To treat bilateral VADA presenting with SAH, it is important to determine which aneurysm has ruptured. The possible clues of side of rupture are SAH distribution and the shape and size of the DA4). If the SAH predominates in one side or one aneurysm is larger, or has a bleb, then there is a high likelihood of rupture of that side. In our case, the right VADA was considered ruptured because SAH predominates on the right side and the right VADA was larger. Furthermore, no important branch was visible on the right VADA, indicating that the right VADA could be trapped completely using coils.
After unilateral VA sacrifice, enlargement or even rupture of contralateral VADA has been reported5,16). Increased hemodynamic stress to the contralateral VA may induce aneurysm growth. In our case, to prevent aneurysm growth or rupture after unilateral trapping of the right VADA, two overlapping stents were implanted into the contralateral VADA. However, even though the immediate postoperative angiogram showed a slight decrease in aneurysm filling, the unruptured VADA enlarged over time, and subsequent, overlapping stenting using two Enterprise stents did not prevent aneurysm growth. The possible reasons why our result was disappointing are related to the degree of apposition of stent and DA and the metal covered area within the vessel wall. Park et al.12) used coronary stents to treat all DAs, except five. Coronary stents are balloon expandable stents, and thus there is a greater chance of good apposition of the DA wall and stent strut during ballooning. On the other hand, the Enterprise stent is a self expandable stent, and although radial force is enough to prevent stent movement after deployment, the pressure applied to the DA wall may not be sufficient to occlude the DA inlet or outlet. Coronary stent has a smaller cell size than Enterprise stent. Thus, the porosity of coronary stent is lower than that of Enterprise stent. The relatively higher porosity of Enterprise stent might have been responsible for aneurysm growth because of less flow diversion effect.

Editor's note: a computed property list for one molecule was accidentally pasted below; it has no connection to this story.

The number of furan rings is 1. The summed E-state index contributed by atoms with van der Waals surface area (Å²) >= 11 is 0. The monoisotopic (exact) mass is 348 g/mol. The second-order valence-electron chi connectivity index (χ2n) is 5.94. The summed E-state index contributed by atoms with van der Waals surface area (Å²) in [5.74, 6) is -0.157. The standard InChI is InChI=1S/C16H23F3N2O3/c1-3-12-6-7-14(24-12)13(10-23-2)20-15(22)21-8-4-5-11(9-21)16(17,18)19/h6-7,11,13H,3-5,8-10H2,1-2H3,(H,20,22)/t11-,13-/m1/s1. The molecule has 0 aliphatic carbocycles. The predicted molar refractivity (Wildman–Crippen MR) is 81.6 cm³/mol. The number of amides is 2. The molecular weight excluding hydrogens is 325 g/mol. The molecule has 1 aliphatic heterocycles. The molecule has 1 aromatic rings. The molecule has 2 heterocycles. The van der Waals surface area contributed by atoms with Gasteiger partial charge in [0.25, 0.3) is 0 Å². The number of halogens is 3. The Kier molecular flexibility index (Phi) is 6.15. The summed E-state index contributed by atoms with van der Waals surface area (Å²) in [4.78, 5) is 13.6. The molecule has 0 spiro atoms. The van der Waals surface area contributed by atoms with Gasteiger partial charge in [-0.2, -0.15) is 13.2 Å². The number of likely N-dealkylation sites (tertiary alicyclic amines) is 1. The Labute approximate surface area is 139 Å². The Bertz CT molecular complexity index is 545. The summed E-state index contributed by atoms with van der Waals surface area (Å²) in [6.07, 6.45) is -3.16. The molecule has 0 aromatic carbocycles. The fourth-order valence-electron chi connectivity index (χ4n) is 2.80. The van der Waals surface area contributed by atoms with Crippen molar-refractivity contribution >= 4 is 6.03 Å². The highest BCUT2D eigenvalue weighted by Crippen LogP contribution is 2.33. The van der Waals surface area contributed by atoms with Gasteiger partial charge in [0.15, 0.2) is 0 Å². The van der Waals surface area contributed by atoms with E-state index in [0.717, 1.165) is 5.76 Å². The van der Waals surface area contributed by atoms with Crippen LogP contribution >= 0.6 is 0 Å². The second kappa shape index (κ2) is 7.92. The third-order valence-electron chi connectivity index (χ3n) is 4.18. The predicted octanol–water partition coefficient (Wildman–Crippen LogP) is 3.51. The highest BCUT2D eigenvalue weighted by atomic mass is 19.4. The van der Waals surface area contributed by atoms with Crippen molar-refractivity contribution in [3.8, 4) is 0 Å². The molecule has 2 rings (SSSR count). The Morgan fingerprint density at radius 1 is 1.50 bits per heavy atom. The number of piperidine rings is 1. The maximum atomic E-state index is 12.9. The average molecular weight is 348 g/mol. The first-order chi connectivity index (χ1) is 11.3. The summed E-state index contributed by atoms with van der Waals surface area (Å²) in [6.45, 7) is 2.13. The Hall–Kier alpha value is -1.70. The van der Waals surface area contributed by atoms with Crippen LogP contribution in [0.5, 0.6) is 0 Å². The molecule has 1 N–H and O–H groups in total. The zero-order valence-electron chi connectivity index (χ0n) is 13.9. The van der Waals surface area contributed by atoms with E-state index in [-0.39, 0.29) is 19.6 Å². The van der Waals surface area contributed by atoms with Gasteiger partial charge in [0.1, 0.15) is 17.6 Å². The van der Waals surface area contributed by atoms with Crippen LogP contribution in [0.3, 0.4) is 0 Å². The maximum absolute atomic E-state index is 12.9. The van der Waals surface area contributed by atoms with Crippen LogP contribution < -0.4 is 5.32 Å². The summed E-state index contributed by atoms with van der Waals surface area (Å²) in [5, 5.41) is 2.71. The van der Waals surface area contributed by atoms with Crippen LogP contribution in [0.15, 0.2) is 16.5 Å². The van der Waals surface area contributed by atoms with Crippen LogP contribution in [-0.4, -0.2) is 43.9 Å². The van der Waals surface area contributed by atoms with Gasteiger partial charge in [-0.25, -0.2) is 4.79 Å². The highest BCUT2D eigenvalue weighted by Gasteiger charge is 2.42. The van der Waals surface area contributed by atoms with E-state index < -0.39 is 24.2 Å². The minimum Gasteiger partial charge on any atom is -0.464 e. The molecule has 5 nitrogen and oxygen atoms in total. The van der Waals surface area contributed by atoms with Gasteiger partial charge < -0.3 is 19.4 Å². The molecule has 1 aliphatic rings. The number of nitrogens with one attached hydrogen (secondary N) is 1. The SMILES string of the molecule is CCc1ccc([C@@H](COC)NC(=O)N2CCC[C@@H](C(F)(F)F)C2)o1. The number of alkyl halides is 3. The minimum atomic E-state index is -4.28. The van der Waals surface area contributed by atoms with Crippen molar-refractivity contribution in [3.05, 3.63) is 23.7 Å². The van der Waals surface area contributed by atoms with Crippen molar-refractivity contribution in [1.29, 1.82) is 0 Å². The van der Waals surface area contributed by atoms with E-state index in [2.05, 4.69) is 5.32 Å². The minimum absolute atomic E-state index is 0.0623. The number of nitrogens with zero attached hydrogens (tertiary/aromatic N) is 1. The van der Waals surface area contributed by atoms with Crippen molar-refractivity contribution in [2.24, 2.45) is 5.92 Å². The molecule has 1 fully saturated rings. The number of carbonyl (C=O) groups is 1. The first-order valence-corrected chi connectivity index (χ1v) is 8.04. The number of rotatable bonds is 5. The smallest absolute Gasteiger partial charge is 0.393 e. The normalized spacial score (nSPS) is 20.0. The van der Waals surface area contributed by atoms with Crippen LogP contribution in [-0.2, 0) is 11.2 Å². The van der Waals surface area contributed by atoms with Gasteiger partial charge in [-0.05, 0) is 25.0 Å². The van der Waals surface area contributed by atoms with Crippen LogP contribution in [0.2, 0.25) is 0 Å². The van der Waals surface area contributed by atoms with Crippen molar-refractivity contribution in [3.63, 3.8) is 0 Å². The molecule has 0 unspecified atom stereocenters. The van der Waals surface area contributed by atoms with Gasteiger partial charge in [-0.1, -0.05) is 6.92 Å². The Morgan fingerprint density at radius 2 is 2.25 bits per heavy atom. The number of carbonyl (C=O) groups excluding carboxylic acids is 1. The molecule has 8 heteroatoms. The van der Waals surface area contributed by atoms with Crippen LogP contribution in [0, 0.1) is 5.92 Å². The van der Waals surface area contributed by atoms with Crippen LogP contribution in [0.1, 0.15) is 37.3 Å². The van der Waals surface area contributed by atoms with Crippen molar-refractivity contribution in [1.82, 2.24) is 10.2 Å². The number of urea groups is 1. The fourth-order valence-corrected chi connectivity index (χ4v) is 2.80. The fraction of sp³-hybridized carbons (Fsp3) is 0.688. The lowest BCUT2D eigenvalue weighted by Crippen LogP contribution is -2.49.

For the management of VADA not amenable to internal trapping, the SAC followed by the SWS technique have been reported1,18,19). Suh et al.18) treated 11 VADA patients successfully in this manner without any treatment-related complications. Follow-up angiography at 6 to 12 months on the surviving 10 patients showed complete DA obliteration in 9. They used 10 Neuroform stents, and 1 balloon expandable coronary stent, and during the procedure they used in-stent balloon assistance to ensure tight packing. However, in our case, marked regrowth of the left VADA was identified after double overlapping stenting. If additional overlapping stenting results in failure, coil packing into the DA might be impossible because triple or quadruple stenting will probably prevent microcatheter selection. Thus, we performed SAC twice before covered stents graft. Covered stent graft below the origin of the PICA can occlude inlet of the VADA and preserve left PICA flow. However, covered stents are very stiff and hard to navigate tortuous cerebral vessel. Thus, we used short length of two covered stents to navigate the VA easily.